Night Shade, 2008, 265 pages, US$24.95 hc, ISBN 978-1-59780-125-6
It’s not entirely true that Walter Jon Williams has been away from Science Fiction for a long time; it just feels that way. In the years since Aristoi (1992), Williams has written a space-opera trilogy, several well-received short stories, a mainstream catastrophe novel, a Star Wars novel, a yet-unfinished urban fantasy series and has been involved in writing alternate reality games. But from a certain viewpoint, Implied Spaces looks like William’s first standalone far-future pure-SF novel in sixteen years, and it’s somewhat of a return to form for him.
If Aristoi was ten year ahead of its time, Implied Spaces often feels like a mix CD of the coolest bit of contemporary SF. It first looks like epic fantasy, but is eventually revealed to be far-future pure Science Fiction, with an immortal adventurer slumming in artificial worlds with a powerful sword and an even-more-powerful cat to his side. Before the story is through, we’ll deal with a renegade AI, zombies, grandiose space battles, and oodles of other stuff in a relatively short 265 pages. S.M. Stirling, in his back-cover blurb, calls it a “Sword & Singularity” novel, and it’s a better description than most.
What’s certain is that Williams is having fun: the entire novel is written with a carefree eye toward fancy set-pieces and high-tech twists blending together the entire catalog of modern SF tricks and gadgets. It’s a fast read, and one that gets more than a few smiles along the way.
It’s also a great deal less conventional than you’d expect. Thanks to the novel’s post-human artificial environments, the structure of the story seems to oscillate between set pieces in exotic locales, followed by quiet chats in relaxing rooms where the novel’s stakes are raised and explained. Once the pattern becomes clear, it almost starts being amusing as the story’s Big Ideas become nothing more than exposition sequences forming the connecting tissue between otherwise-unrelated fantasy sequences. One wonders if the novel could be adapted for the theater with a few minor tweaks.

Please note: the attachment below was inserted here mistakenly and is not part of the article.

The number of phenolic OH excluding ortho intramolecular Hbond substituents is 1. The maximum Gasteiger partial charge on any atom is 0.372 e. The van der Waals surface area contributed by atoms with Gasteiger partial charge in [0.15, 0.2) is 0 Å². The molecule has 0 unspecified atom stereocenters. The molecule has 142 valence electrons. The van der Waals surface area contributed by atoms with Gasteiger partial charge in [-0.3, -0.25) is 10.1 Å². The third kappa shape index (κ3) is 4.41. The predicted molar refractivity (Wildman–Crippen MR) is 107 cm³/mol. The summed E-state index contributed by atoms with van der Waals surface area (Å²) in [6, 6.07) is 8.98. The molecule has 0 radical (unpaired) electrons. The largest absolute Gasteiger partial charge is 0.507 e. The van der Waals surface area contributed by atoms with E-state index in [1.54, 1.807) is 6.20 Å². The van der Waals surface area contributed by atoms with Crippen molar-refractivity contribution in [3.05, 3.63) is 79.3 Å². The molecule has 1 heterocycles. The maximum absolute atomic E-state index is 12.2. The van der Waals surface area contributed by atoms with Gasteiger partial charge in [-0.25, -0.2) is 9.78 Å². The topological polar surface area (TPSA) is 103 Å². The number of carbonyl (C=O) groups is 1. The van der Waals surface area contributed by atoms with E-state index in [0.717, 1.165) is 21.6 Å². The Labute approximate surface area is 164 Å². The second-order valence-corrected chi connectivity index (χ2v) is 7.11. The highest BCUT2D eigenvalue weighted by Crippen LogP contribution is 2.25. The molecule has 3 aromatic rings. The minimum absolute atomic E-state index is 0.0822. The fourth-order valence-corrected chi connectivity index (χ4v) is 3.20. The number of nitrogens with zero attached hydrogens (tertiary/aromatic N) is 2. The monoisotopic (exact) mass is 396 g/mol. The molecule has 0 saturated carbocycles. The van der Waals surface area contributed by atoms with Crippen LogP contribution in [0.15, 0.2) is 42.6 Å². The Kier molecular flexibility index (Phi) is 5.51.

But peer closely at the novel’s architecture, and something else emerges: the awful suspicion that we’re in the hands of an author deliberately aiming at fan-favorite targets. AI using a cat proxy? Check. Pirates, ninjas and zombies? Check. Antagonist/Protagonist? Check. “Using a star as a flamethrower” [P.183]? It was awesome in E.E. Doc Smith’s time, and it’s just as awesome today.
It’s terribly unfair to suggest that Implied Spaces is a made-to-order romp that uses the familiar elements, or “power chords”, of contemporary SF in a deliberate and calculated fashion. But up to a certain point, Williams’ last spate of novels may have conditioned readers to think of it in that fashion: Since 1999’s The Rift, Williams has been trying to reinvent his career in different fashions, with media tie-ins and a military SF trilogy cold-bloodedly similar to many best-selling such series. Assuming the worst, which is to say an author deliberately returning to the heart of genre SF by writing a novel playing with the last decade’s buzzwords, it’s still not a bad thing: Implied Results is an interesting and entertaining novel, and it seems to have garnered Williams some of his most sustained genre attention in years.
SF writers have always written to market, and there’s nothing wrong with that —except when the rivets show. Frankly, it’s good to have Williams back in the genre-SF pool, competently speaking the language and riffing off the sense-of-wonder expectations of his readership, earning a place alongside the current heavy hitters of the genre. It may or may not be from the heart, but it’s certainly worth the price of a hardcover book.